Four Downs: Vols vanquish Iowa early, roll to TaxSlayer Bowl win

Against Oklahoma, Georgia, South Carolina, Kentucky, Missouri and Iowa this season, Tennessee freshman Jalen Hurd (126 yards/2 TDs in the TaxSlayer Bowl) held stellar averages of 131 total yards and 0.8 TDs.

Phil Sears

The sophomore Dobbs, with only a handful of college starts under his belt, was clean, efficient and downright dirty against the Hawkeyes, racking up 205 total yards (129 rushing) and three touchdowns, in essentially three quarters of work.

Of equal relevance, the kid coolly connected on 16 of 21 passes.

The freshman Hurd amassed 126 total yards and two TDs, with both scores coming in the opening 13 minutes. Against the likes of Oklahoma, Georgia, South Carolina, Kentucky, Missouri and now Iowa this season, the blue-chip recruit averaged 131 total yards and 0.83 TDs.

Which brings us to this: Tennessee head coach Butch Jones and his staff have reportedly been killing it on the recruiting trail, with a special emphasis of building up the trenches (offensive/defensive line).

But for the Vols to take a transcendent step forward next season … they’ll need established playmakers — like Dobbs, Hurd and sophomore wideout Marquez North — to revive the Tennessee aura on fall Saturdays.

Let’s run down the Hawkeyes’ many foibles in bullet-list form:

**Iowa surrendered touchdowns on Tennessee’s first four drives — including a 49-yard touchdown pass from tailback Marlin Lane, who fielded a lateral from Dobbs and then hit Vic Wharton for the easiest score of his college career.

The sad thing is, there wasn’t much "trickery" to the trick play … and yet, the Hawkeyes looked absurdly out of position when defending the ball.

**During that first quarter, Iowa’s offense tallied just three first downs.

**The Hawkeyes fostered a less-than-brilliant plan of rotating their quarterbacks during the first half, regardless of the score or circumstances (more on this later).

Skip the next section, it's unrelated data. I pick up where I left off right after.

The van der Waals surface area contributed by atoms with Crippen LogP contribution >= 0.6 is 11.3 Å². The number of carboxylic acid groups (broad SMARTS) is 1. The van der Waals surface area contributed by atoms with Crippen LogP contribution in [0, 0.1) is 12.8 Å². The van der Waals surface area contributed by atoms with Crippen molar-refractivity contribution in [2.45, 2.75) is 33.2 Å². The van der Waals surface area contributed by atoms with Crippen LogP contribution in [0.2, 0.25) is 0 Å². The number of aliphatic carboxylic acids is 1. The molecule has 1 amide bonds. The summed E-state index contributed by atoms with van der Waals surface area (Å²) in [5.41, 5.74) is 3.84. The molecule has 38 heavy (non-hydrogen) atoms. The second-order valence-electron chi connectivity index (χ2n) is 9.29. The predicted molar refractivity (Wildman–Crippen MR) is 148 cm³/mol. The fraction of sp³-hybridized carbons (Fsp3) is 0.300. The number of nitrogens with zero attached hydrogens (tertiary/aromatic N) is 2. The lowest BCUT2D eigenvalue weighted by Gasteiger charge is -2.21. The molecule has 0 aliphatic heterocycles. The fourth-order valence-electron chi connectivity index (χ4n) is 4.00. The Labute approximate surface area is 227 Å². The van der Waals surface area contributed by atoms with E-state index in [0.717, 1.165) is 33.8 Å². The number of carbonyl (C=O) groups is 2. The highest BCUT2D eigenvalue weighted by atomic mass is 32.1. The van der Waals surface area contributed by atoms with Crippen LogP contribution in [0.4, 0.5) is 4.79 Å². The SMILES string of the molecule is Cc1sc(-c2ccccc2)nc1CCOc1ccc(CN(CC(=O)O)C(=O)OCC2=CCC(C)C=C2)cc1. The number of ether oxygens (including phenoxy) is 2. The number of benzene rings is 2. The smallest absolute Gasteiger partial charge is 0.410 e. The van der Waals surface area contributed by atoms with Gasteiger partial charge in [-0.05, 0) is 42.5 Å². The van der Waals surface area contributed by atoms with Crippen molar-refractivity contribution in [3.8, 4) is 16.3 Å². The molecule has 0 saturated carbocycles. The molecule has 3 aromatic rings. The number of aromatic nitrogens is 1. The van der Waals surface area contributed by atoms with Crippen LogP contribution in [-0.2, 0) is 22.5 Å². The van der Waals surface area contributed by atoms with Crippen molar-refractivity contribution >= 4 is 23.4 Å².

**Tennessee (7-6) scored 35 in the opening 30 minutes — which was more than it collected in eight games during the regular season.

**The Vols defenders had zero respect for the Hawkeyes passing game, continually crowding the line of scrimmage, jumping routes and outright daring the opposing QBs to go beyond 20 yards downfield.

**Trailing by 28 in the second quarter, Iowa’s Jonathan Parker pulled off a head-scractching gaffe: He fielded a kick at his own 1 along the right sideline — a ball that could have easily been a touchback — and then nearly fell out of bounds.

When perusing the box score, Iowa and Tennessee had negligible differences with first downs, total yards, yards passing, yards rushing, turnovers and time of possession.

In today’s landscape of big-boy football, there’s simply no excuse for alternating passers on each possession — regardless of merit.

Seriously, Iowa had — what? — 10, 11 or maybe 12 practices in December to get ready for the TaxSlayer Bowl and commit to a balanced game plan that could poke holes in the Tennessee defense.

And yet, the intermittent shuffling of Jake Rudock (54 total yards) and C.J. Beathard (227 total yards, two TDs) was a shameful half-measure by the coaching staff, as if it were a crime to bench one of their middling QBs leading up to Friday.

In a single afternoon in Jacksonville, Fla., Iowa marginalized a red-letter New Year’s Day for the conference, with Wisconsin, Michigan State and Ohio State upending three programs ranked in the top five at some point during the regular season — Auburn, Baylor and No. 1 Alabama, respectively.

Back to the Hawkeyes: How does this program continually produce middle-of-the-pack talents at quarterback, given their sterling track record of developing NFL-quality prospects at offensive line, defensive line, linebacker, safety and running back?

I would think that blue-chip QBs from the Midwest would be dying to come to Iowa City, knowing their good bets to leave school in relatively good health — thanks to the many premium O-linemen.

At this point, if I were a Hawkeyes fan, I’d settle for the hologram likeness of Chuck Hartlieb — the school’s No. 4 all-time passer (6,296 yards passing, 36 TDs from 1986-88) — taking the field.

And then, let’s hope Hartlieb (who succeeded Chuck Long in the 1980s) wouldn’t have to split time with the hologram likeness of Drew Tate.